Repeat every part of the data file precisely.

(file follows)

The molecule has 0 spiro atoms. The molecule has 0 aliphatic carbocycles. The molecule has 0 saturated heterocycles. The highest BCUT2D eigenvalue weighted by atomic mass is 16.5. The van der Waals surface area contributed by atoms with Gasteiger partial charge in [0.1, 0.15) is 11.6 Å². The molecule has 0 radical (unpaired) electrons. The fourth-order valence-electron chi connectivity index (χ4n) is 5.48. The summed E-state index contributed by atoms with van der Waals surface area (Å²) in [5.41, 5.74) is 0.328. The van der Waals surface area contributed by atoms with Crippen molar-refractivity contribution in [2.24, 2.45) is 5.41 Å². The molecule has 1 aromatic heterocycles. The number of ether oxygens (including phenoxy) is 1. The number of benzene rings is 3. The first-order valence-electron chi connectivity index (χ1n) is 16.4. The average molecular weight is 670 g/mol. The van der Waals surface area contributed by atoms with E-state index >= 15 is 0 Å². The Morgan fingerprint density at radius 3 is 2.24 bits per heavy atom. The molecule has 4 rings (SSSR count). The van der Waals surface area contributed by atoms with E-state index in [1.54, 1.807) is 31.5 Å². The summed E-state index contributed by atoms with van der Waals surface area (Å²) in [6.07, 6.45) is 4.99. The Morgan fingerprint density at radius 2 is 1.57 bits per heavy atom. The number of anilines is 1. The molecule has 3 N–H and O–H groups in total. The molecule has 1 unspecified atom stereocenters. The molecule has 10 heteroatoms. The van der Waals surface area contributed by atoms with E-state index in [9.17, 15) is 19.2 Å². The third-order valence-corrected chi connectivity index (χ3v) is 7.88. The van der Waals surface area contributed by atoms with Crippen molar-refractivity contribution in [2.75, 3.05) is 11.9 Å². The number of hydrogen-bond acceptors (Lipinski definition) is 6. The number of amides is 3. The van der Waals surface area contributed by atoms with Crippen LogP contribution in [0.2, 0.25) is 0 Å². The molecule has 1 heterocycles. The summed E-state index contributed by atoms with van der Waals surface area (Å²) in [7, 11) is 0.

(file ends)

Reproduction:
The molecule has 0 spiro atoms. The molecule has 0 aliphatic carbocycles. The molecule has 0 saturated heterocycles. The highest BCUT2D eigenvalue weighted by atomic mass is 16.5. The van der Waals surface area contributed by atoms with Gasteiger partial charge in [0.1, 0.15) is 11.6 Å². The molecule has 0 radical (unpaired) electrons. The fourth-order valence-electron chi connectivity index (χ4n) is 5.48. The summed E-state index contributed by atoms with van der Waals surface area (Å²) in [5.41, 5.74) is 0.328. The van der Waals surface area contributed by atoms with Crippen molar-refractivity contribution in [2.24, 2.45) is 5.41 Å². The molecule has 1 aromatic heterocycles. The number of ether oxygens (including phenoxy) is 1. The number of benzene rings is 3. The first-order valence-electron chi connectivity index (χ1n) is 16.4. The average molecular weight is 670 g/mol. The van der Waals surface area contributed by atoms with E-state index >= 15 is 0 Å². The Morgan fingerprint density at radius 3 is 2.24 bits per heavy atom. The molecule has 4 rings (SSSR count). The van der Waals surface area contributed by atoms with E-state index in [1.54, 1.807) is 31.5 Å². The summed E-state index contributed by atoms with van der Waals surface area (Å²) in [6.07, 6.45) is 4.99. The Morgan fingerprint density at radius 2 is 1.57 bits per heavy atom. The number of anilines is 1. The molecule has 3 N–H and O–H groups in total. The molecule has 1 unspecified atom stereocenters. The molecule has 10 heteroatoms. The van der Waals surface area contributed by atoms with E-state index in [9.17, 15) is 19.2 Å². The third-order valence-corrected chi connectivity index (χ3v) is 7.88. The van der Waals surface area contributed by atoms with Crippen molar-refractivity contribution in [2.75, 3.05) is 11.9 Å². The number of hydrogen-bond acceptors (Lipinski definition) is 6. The number of amides is 3. The van der Waals surface area contributed by atoms with Crippen LogP contribution in [0.2, 0.25) is 0 Å². The molecule has 1 heterocycles. The summed E-state index contributed by atoms with van der Waals surface area (Å²) in [7, 11) is 0.